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Quitclaim Deed Right After Closing

Technical topics regarding tax preparation.
#1
MWEA  
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A couple, unmarried, buys a house. They intended to purchase as "A" being the sole owner (and also the sole person on the mortgage), but the title company put it as TIC. They find out before closing, but were told it would delay the processing to change it and they could quitclaim the deed on "B"s portion after the closing. They proceed with the TIC title. No money is changing hands between A and B.

Is this a reportable gift?
 

#2
Joan TB  
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If they intended for A to be the sole person on the mortgage - is he?
 

#3
dave829  
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If “A” is the sole borrower on the mortgage, and “B” didn’t put up any money to purchase the house, then “B” didn’t gift anything to “A” by signing a quitclaim deed to transfer “B’s” interest to “A.”
 

#4
Nilodop  
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If “A” is the sole borrower on the mortgage,. I don't see that fact anywhere.
 

#5
MWEA  
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A is the sole person on the mortgage. Wouldn’t B have a legal right to the equity if she chose to not quitclaim the deed?
 

#6
Nilodop  
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Lawyer has to answer that. It was a mistake, right?
 

#7
MWEA  
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It was a mistake by the title company. However, they found out before the closing and proceeded anyway as to not delay the closing. I appreciate everyone’s feedback.
 

#8
Nilodop  
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So do you conclude it is a reportable gift?
 

#9
dave829  
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Nilodop wrote:If “A” is the sole borrower on the mortgage,. I don't see that fact anywhere.

MWEA wrote:They intended to purchase as "A" being the sole owner (and also the sole person on the mortgage)
 

#10
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I've got to ask: If A was the intended purchaser and the sole person on the mortgage, how did the title company come up with B's name?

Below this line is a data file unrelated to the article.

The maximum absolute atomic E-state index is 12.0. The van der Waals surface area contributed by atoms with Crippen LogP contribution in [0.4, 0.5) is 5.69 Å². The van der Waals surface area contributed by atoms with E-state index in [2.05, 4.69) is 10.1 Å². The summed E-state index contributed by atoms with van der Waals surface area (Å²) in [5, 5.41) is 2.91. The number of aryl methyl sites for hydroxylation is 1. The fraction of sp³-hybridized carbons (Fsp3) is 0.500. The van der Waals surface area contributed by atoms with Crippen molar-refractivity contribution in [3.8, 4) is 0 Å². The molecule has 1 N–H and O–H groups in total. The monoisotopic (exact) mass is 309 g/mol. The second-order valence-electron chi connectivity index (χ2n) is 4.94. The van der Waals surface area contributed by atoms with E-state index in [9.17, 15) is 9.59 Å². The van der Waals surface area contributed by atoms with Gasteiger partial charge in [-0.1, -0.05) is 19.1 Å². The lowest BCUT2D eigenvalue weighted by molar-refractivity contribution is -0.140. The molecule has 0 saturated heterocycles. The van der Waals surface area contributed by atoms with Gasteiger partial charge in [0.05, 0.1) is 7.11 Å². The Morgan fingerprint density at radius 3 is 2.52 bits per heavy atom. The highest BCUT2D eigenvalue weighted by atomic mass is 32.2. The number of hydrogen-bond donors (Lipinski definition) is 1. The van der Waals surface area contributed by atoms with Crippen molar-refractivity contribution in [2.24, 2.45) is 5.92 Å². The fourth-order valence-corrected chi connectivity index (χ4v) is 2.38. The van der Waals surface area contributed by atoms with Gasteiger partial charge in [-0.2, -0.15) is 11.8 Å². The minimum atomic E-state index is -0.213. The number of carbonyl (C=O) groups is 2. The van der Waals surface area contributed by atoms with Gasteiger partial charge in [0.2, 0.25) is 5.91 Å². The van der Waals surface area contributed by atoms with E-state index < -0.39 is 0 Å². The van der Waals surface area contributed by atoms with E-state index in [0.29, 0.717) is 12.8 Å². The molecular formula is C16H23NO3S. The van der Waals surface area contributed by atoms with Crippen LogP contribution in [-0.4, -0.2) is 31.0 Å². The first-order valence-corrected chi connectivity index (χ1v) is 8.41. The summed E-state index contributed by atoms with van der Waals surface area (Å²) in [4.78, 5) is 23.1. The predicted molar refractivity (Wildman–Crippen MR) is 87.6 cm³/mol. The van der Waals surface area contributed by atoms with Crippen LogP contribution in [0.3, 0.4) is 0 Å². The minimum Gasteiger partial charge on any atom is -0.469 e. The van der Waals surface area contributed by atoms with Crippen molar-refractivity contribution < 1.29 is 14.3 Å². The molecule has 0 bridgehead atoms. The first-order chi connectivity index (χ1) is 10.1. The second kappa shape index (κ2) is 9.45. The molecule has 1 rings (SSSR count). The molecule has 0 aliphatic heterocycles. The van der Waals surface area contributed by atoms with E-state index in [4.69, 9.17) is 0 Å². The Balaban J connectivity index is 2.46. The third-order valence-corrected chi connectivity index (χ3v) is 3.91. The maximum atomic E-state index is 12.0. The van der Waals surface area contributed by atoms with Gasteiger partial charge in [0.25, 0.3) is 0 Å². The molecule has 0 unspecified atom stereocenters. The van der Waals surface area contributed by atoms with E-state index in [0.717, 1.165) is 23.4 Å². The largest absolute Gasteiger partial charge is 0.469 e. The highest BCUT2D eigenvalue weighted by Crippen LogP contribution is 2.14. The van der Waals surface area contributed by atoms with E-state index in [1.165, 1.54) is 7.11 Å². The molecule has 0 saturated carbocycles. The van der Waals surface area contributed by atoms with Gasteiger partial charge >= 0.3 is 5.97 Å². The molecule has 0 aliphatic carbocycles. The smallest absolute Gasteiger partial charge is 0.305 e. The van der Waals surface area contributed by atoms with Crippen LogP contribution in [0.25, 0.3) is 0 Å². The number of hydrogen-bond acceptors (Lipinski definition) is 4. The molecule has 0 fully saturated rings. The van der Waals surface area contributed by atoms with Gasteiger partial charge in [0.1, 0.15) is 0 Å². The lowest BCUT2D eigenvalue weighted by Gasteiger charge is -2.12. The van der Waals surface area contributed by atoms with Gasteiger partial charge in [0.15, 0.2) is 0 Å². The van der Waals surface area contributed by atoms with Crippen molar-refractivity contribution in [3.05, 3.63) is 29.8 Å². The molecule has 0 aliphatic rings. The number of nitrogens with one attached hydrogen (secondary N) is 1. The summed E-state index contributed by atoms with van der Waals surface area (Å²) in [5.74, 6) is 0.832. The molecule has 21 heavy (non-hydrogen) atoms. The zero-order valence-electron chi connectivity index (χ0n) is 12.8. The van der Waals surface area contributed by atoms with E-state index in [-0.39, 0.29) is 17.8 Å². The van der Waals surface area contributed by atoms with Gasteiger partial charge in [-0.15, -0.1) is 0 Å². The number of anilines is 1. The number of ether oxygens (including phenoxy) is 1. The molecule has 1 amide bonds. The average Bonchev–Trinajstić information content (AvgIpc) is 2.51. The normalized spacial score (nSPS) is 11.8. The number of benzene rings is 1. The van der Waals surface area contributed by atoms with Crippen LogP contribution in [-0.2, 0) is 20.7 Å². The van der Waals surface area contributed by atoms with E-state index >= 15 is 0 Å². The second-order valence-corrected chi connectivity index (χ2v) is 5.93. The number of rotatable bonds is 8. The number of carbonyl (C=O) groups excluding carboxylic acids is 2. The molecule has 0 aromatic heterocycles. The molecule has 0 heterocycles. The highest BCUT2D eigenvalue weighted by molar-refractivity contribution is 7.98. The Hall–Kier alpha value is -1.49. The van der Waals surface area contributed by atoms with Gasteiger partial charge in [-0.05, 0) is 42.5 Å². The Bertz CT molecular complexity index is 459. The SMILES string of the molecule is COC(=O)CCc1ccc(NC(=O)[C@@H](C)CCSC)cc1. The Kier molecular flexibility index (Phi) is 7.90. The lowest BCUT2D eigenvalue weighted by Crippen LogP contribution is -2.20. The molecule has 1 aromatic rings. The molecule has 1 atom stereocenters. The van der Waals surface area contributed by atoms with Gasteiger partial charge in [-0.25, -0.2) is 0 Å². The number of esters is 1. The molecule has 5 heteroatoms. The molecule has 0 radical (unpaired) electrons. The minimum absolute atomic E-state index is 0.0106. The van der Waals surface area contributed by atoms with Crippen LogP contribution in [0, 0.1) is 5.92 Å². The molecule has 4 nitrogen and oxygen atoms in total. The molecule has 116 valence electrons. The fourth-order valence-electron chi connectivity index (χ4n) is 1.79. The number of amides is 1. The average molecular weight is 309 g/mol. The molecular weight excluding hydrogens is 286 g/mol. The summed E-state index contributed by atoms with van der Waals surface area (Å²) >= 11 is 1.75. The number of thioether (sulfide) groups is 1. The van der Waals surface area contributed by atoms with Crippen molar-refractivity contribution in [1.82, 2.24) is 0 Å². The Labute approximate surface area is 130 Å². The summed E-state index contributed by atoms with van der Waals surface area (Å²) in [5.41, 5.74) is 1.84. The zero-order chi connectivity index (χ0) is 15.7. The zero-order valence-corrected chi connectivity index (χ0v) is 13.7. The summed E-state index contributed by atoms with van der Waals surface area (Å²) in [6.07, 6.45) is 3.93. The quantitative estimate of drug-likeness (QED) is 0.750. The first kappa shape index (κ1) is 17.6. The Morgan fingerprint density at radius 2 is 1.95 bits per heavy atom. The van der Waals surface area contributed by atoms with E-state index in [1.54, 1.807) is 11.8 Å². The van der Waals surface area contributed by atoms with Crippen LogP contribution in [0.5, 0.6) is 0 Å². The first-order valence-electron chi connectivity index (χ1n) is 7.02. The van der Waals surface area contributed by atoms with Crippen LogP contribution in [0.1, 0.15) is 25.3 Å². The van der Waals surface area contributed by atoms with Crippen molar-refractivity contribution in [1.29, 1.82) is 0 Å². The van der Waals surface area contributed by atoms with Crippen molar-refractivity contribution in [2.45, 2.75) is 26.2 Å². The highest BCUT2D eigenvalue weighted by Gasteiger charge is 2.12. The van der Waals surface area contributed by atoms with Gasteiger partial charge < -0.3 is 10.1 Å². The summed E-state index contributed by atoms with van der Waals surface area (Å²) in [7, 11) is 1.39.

Especially since the couple is unmarried.
(Edited for specifics.)
 

#11
Dennis2  
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Aside from the principle that gifting requires donative intent, what would be wrong with considering the deed back a disclaimer?
 

#12
keiser  
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B had no actual interest in the property. The initial conveyance was a mistake. The quit claim merely corrected the mistake. There was no "gift", there nothing to "gift."
 

#13
Webster  
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I wonder if there is any written communication substantiating
They find out before closing, but were told it would delay the processing to change it and they could quitclaim the deed on "B"s portion after the closing. They proceed with the TIC title.
It would substantiate intent.

I wouldn't worry whether it is a gift. Notate the file, get any written communication you can, and move on. They were correcting a mistake.
 

#14
Frankly  
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Yellowdog wrote:I've got to ask: If A was the intended purchaser and the sole person on the mortgage, how did the title company come up with B's name?
Especially since the couple is unmarried.

Exactly. Likely that the "couple" decide to buy a house together, proceed on that basis, then decide to change to "A" only and didn't mention their new plan to the RE, escrow, title folks. That was the mistake.
 

#15
MWEA  
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The way it was explained to me is they were initially planning to title it as tenants in common. They changed their mind and relayed it to the title company, but it was not updated. When a mistake was discovered before closing, they were told it would delay the closing which would also increase their mortgage rate with changes being made by Fannie Mae. They opted to close and try to fix it after the fact.

I appreciate everyone’s response. My plan as of now is to tell him to keep documentation of the email chain of what happened and do a quitclaim deed without additional reporting. I appreciate everyone’s comments, this board is a terrific resource. I just hope someday I can give back a portion of all the value I have received here.
Last edited by MWEA on 25-Oct-2020 5:29pm, edited 1 time in total.
 

#16
Joan TB  
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So was the mortgage issued in both their names or just his? Changing title to real estate can initiate some undesired consequences on a mortgage.
 

#17
MWEA  
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Joan TB wrote:So was the mortgage issued in both their names or just his? Changing title to real estate can initiate some undesired consequences on a mortgage.


Just his name.
 

#18
jeffm  
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A quitclaim deed might not be the best route. I can't speak for other states, but in Texas, we don't like them. Consider a Deed without Warranty. A Special Warranty Deed is another alternative, but under the facts presented, it is not necessary. A Special Warranty Deed provides a limited warranty, which is better for a *buyer* than no warranty at all. In your case, the borrower is not buying the property from his girlfriend, so he doesn't need a warranty.

https://www.legalzoom.com/articles/quit ... od%20title.

https://docprepper.com/top-3-reasons-wh ... fer-title/
 

#19
keiser  
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The title company could have and should have already provided the conveyance.
 


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